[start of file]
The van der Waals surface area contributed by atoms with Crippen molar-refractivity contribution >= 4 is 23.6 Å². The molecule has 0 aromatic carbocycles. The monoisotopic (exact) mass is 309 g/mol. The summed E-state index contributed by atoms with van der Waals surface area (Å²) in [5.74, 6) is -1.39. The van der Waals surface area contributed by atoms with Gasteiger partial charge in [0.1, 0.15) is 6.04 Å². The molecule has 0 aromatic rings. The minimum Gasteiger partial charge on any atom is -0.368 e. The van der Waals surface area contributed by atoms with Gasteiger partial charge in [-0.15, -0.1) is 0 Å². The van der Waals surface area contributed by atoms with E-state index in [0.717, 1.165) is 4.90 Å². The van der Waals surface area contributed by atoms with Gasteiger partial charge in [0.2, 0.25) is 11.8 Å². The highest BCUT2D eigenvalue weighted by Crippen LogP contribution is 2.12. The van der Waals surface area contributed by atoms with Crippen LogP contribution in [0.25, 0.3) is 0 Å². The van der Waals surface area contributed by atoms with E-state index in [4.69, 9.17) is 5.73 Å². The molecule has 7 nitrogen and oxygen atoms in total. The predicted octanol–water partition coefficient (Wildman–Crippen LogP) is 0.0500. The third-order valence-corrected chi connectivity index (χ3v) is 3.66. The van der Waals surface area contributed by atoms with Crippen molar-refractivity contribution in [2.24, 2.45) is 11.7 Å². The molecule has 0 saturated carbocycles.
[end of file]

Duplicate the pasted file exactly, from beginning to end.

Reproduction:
The van der Waals surface area contributed by atoms with Crippen molar-refractivity contribution >= 4 is 23.6 Å². The molecule has 0 aromatic carbocycles. The monoisotopic (exact) mass is 309 g/mol. The summed E-state index contributed by atoms with van der Waals surface area (Å²) in [5.74, 6) is -1.39. The van der Waals surface area contributed by atoms with Gasteiger partial charge in [0.1, 0.15) is 6.04 Å². The molecule has 0 aromatic rings. The minimum Gasteiger partial charge on any atom is -0.368 e. The van der Waals surface area contributed by atoms with Gasteiger partial charge in [-0.15, -0.1) is 0 Å². The van der Waals surface area contributed by atoms with E-state index in [0.717, 1.165) is 4.90 Å². The van der Waals surface area contributed by atoms with Gasteiger partial charge in [0.2, 0.25) is 11.8 Å². The highest BCUT2D eigenvalue weighted by Crippen LogP contribution is 2.12. The van der Waals surface area contributed by atoms with Crippen LogP contribution in [0.25, 0.3) is 0 Å². The van der Waals surface area contributed by atoms with E-state index in [4.69, 9.17) is 5.73 Å². The molecule has 7 nitrogen and oxygen atoms in total. The predicted octanol–water partition coefficient (Wildman–Crippen LogP) is 0.0500. The third-order valence-corrected chi connectivity index (χ3v) is 3.66. The van der Waals surface area contributed by atoms with Crippen molar-refractivity contribution in [2.24, 2.45) is 11.7 Å². The molecule has 0 saturated carbocycles.